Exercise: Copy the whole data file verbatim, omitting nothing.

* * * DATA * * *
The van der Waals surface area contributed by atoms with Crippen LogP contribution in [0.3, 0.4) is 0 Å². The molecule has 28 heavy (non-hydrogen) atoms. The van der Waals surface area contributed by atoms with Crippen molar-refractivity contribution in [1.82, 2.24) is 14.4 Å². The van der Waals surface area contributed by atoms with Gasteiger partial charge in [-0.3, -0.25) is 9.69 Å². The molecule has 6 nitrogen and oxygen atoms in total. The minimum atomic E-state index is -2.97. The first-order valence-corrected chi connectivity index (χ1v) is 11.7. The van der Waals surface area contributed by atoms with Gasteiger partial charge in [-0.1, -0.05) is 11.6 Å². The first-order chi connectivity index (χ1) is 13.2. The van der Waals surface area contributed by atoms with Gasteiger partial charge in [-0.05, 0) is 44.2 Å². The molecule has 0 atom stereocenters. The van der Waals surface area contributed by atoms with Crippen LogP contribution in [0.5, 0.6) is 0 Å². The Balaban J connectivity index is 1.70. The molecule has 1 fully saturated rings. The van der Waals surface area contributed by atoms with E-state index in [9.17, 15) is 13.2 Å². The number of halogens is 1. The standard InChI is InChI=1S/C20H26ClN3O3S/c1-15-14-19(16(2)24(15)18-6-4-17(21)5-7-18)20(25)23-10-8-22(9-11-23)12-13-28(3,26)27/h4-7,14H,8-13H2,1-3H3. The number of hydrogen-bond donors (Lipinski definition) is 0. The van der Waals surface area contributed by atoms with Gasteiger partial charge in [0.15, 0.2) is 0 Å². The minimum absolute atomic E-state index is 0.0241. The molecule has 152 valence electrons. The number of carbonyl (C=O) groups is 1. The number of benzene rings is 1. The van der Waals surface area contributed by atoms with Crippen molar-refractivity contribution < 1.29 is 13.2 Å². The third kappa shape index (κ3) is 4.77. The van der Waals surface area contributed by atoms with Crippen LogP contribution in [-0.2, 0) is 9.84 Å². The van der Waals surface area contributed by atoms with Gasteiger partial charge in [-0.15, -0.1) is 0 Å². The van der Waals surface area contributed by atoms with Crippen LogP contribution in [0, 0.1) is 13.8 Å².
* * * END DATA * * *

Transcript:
The van der Waals surface area contributed by atoms with Crippen LogP contribution in [0.3, 0.4) is 0 Å². The molecule has 28 heavy (non-hydrogen) atoms. The van der Waals surface area contributed by atoms with Crippen molar-refractivity contribution in [1.82, 2.24) is 14.4 Å². The van der Waals surface area contributed by atoms with Gasteiger partial charge in [-0.3, -0.25) is 9.69 Å². The molecule has 6 nitrogen and oxygen atoms in total. The minimum atomic E-state index is -2.97. The first-order valence-corrected chi connectivity index (χ1v) is 11.7. The van der Waals surface area contributed by atoms with Gasteiger partial charge in [-0.1, -0.05) is 11.6 Å². The first-order chi connectivity index (χ1) is 13.2. The van der Waals surface area contributed by atoms with Gasteiger partial charge in [-0.05, 0) is 44.2 Å². The molecule has 0 atom stereocenters. The van der Waals surface area contributed by atoms with Crippen LogP contribution in [0.5, 0.6) is 0 Å². The Balaban J connectivity index is 1.70. The molecule has 1 fully saturated rings. The van der Waals surface area contributed by atoms with E-state index in [9.17, 15) is 13.2 Å². The number of halogens is 1. The standard InChI is InChI=1S/C20H26ClN3O3S/c1-15-14-19(16(2)24(15)18-6-4-17(21)5-7-18)20(25)23-10-8-22(9-11-23)12-13-28(3,26)27/h4-7,14H,8-13H2,1-3H3. The number of hydrogen-bond donors (Lipinski definition) is 0. The van der Waals surface area contributed by atoms with Gasteiger partial charge in [0.15, 0.2) is 0 Å². The minimum absolute atomic E-state index is 0.0241. The molecule has 152 valence electrons. The number of carbonyl (C=O) groups is 1. The number of benzene rings is 1. The van der Waals surface area contributed by atoms with Crippen molar-refractivity contribution < 1.29 is 13.2 Å². The third kappa shape index (κ3) is 4.77. The van der Waals surface area contributed by atoms with Crippen LogP contribution in [-0.2, 0) is 9.84 Å². The van der Waals surface area contributed by atoms with Gasteiger partial charge in [-0.15, -0.1) is 0 Å². The van der Waals surface area contributed by atoms with Crippen LogP contribution in [0, 0.1) is 13.8 Å².